Encyclopedia Of Detroit

Ribbon Farms

Ribbon farms are long, narrow land divisions, usually perpendicular to a waterway. In North America, ribbon farms are found in various places settled by the French, particularly along the Saint Lawrence River, the Great Lakes, the Detroit River and tributaries, and parts of Louisiana. In and around Detroit, the ribbon farms were ultimately about 250-400 feet wide and up to three miles long.

French explorer Antoine Laumet de La Mothe Cadillac sailed up the Detroit River in 1701 and established Fort Pontchartrain and was given authority to appropriate and grant land to settlers. Beginning in 1707, he awarded farms that extended a mile and a half inland on both sides of the Detroit River, giving each farm a narrow river frontage. 

The ribbon farm layout gave multiple landowners access to the waterway so necessary for transporting goods and travel. The length of the lots ensured a variety of terrain and also made plowing of the fields easier, as fewer turns were needed. Many farmers built houses on the riverfront ends of their lots (as opposed to living in the central village) making communication and socialization easier.

The farm grants came with stipulations such as improving the land, paying dues to Cadillac, and not selling alcohol to Native Americans. Land grants continued after Cadillac left for Louisiana in 1711. When the British took over Detroit in 1760, Native Americans sold their land to settlers who followed the ribbon farm pattern. The first farms ranged from Lake Ste. Claire to Riverside Park (east of the Ambassador Bridge) and eventually spread north to the Clinton River and south to Lake Erie.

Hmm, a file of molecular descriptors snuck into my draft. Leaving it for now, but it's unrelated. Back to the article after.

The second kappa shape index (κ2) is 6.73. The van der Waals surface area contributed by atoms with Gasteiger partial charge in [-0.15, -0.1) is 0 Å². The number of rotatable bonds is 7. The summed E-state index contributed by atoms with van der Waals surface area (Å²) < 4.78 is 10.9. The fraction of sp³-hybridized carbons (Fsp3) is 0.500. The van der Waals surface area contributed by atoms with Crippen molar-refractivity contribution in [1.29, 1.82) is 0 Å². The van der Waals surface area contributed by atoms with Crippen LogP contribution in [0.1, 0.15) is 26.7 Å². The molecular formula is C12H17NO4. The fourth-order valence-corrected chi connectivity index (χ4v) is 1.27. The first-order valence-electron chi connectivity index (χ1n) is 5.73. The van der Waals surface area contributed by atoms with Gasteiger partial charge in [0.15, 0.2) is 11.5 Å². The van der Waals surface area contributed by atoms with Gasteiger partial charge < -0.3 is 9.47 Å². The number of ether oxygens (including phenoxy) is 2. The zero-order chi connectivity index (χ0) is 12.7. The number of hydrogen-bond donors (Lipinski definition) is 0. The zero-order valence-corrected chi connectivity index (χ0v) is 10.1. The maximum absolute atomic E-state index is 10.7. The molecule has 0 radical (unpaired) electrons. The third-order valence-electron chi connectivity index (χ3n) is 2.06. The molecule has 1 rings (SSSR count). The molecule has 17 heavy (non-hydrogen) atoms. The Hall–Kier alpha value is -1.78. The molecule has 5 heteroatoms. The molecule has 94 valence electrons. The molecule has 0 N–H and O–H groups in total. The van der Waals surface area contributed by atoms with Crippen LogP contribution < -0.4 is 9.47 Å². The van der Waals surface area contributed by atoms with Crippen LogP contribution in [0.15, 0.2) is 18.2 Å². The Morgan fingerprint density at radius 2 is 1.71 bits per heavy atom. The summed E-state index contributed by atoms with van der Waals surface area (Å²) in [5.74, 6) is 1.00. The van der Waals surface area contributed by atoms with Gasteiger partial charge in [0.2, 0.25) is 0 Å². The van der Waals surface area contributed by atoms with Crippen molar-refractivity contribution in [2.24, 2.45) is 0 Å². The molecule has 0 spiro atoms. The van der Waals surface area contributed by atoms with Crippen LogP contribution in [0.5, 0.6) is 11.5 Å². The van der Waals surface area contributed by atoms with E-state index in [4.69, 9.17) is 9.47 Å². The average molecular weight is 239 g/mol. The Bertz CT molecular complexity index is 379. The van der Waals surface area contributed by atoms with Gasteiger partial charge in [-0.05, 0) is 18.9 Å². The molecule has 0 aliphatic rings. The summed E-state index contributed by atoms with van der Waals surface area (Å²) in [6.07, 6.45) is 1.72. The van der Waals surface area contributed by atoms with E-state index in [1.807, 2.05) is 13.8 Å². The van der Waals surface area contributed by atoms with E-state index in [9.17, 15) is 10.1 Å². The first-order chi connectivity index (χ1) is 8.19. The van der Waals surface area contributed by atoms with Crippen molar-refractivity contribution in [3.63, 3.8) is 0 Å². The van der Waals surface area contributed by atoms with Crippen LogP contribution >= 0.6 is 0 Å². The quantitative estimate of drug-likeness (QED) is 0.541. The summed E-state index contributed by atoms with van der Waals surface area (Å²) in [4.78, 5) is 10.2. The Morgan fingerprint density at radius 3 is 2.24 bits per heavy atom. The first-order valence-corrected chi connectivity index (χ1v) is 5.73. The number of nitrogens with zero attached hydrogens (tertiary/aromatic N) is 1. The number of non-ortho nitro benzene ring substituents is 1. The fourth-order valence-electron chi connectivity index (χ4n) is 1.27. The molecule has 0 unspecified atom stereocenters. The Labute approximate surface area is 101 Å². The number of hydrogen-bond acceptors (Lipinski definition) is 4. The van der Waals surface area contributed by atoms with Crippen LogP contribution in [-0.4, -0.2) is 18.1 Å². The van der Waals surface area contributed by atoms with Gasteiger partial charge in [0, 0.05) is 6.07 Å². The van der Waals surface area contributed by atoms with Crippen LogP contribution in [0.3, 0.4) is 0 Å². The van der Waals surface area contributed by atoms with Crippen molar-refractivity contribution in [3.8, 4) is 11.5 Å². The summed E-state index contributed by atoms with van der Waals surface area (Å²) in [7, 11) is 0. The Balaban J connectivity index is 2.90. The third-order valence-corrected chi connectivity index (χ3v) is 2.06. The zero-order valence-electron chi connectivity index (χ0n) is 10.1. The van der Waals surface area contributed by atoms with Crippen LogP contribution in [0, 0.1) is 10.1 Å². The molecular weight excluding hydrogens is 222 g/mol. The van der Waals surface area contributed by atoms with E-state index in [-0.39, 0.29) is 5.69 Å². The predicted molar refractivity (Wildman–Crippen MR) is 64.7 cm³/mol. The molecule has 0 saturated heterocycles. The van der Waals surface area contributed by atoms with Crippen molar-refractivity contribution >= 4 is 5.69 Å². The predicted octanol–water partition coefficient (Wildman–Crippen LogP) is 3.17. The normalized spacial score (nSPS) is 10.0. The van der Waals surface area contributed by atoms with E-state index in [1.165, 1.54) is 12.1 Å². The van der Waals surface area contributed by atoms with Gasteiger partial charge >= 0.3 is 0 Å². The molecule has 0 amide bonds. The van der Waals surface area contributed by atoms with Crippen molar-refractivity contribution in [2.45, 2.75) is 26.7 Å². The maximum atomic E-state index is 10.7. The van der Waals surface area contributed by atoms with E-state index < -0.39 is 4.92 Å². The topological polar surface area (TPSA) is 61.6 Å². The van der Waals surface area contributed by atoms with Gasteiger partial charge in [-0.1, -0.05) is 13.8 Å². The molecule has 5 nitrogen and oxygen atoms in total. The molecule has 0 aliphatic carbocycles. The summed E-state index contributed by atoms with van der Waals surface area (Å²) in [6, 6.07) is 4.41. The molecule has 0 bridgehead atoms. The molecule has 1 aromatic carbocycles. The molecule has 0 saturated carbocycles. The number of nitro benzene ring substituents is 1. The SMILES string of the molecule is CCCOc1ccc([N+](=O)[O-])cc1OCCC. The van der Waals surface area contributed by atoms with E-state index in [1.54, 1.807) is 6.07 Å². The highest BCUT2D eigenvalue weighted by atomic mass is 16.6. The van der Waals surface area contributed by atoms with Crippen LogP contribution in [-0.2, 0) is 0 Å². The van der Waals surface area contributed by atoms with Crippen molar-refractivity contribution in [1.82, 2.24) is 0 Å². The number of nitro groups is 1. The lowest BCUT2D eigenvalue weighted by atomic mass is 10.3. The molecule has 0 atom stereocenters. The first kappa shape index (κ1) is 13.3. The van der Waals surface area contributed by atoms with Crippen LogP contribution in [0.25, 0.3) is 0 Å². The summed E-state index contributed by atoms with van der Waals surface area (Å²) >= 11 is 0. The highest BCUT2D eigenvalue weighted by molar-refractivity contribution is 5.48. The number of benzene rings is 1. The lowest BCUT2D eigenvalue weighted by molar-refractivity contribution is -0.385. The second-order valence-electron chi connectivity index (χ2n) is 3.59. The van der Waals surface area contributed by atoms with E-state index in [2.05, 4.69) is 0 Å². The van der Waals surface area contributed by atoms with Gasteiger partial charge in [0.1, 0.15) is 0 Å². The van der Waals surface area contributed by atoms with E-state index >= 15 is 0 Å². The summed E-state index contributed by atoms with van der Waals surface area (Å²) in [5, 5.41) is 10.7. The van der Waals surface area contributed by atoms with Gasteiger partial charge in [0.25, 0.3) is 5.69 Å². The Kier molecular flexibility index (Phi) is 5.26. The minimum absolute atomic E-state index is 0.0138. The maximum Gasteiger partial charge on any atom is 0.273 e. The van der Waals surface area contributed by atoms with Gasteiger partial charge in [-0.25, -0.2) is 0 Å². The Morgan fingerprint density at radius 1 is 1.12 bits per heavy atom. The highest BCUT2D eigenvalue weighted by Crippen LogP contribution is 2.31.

Land owners were required to apply for a land patent when the U.S. government took over from the British in 1796 and a land grant office was established in Detroit. The first application granted was from Elijah Brush whose ribbon farm was just east of Fort Pontchartrain. Beginning in 1812, land owners were allowed to double the original mile and a half length of their farms if the land was unoccupied.

In Detroit, farms along the Detroit River were owned by families with names that are familiar today, St. Aubin, and Beaubien, for example. Many streets running from the Detroit River follow ribbon farm boundaries and carry the names of the farm owners.



Map showing the original land claims and ribbon farm layout of Detroit, 1945 - 1950.164.028

Map of Detroit, listing the names and plots of former ribbon farm owners, 1863 - 1961.282.007

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